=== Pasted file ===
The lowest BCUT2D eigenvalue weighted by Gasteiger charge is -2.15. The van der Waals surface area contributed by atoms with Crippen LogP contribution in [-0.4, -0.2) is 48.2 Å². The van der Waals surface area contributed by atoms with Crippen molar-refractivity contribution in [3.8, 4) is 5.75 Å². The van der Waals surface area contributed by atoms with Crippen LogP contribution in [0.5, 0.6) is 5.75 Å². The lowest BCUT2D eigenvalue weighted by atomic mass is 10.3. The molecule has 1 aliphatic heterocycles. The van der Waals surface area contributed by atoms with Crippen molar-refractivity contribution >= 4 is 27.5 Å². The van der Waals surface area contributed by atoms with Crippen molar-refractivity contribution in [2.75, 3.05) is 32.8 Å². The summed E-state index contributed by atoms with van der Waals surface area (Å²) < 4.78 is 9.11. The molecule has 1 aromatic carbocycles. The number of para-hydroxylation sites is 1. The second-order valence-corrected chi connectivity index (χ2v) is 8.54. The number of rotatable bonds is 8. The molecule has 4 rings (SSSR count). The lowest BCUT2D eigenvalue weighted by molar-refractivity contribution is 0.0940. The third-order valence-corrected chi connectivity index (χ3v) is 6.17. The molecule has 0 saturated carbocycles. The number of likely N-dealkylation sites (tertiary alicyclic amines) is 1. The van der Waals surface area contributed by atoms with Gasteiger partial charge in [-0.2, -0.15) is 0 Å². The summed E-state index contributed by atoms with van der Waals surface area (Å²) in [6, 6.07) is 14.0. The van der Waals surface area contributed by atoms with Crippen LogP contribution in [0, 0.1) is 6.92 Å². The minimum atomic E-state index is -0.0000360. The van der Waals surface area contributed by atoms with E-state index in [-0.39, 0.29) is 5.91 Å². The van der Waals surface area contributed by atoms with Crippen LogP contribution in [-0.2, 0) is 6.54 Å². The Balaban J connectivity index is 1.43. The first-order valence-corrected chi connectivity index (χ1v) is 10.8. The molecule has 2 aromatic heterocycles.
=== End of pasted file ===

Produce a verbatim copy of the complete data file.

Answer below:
The lowest BCUT2D eigenvalue weighted by Gasteiger charge is -2.15. The van der Waals surface area contributed by atoms with Crippen LogP contribution in [-0.4, -0.2) is 48.2 Å². The van der Waals surface area contributed by atoms with Crippen molar-refractivity contribution in [3.8, 4) is 5.75 Å². The van der Waals surface area contributed by atoms with Crippen LogP contribution in [0.5, 0.6) is 5.75 Å². The lowest BCUT2D eigenvalue weighted by atomic mass is 10.3. The molecule has 1 aliphatic heterocycles. The van der Waals surface area contributed by atoms with Crippen molar-refractivity contribution >= 4 is 27.5 Å². The van der Waals surface area contributed by atoms with Crippen molar-refractivity contribution in [2.75, 3.05) is 32.8 Å². The summed E-state index contributed by atoms with van der Waals surface area (Å²) < 4.78 is 9.11. The molecule has 1 aromatic carbocycles. The number of para-hydroxylation sites is 1. The second-order valence-corrected chi connectivity index (χ2v) is 8.54. The number of rotatable bonds is 8. The molecule has 4 rings (SSSR count). The lowest BCUT2D eigenvalue weighted by molar-refractivity contribution is 0.0940. The third-order valence-corrected chi connectivity index (χ3v) is 6.17. The molecule has 0 saturated carbocycles. The number of likely N-dealkylation sites (tertiary alicyclic amines) is 1. The van der Waals surface area contributed by atoms with Gasteiger partial charge in [-0.2, -0.15) is 0 Å². The summed E-state index contributed by atoms with van der Waals surface area (Å²) in [6, 6.07) is 14.0. The van der Waals surface area contributed by atoms with Crippen LogP contribution in [0, 0.1) is 6.92 Å². The minimum atomic E-state index is -0.0000360. The van der Waals surface area contributed by atoms with E-state index in [-0.39, 0.29) is 5.91 Å². The van der Waals surface area contributed by atoms with Crippen LogP contribution in [-0.2, 0) is 6.54 Å². The Balaban J connectivity index is 1.43. The first-order valence-corrected chi connectivity index (χ1v) is 10.8. The molecule has 2 aromatic heterocycles.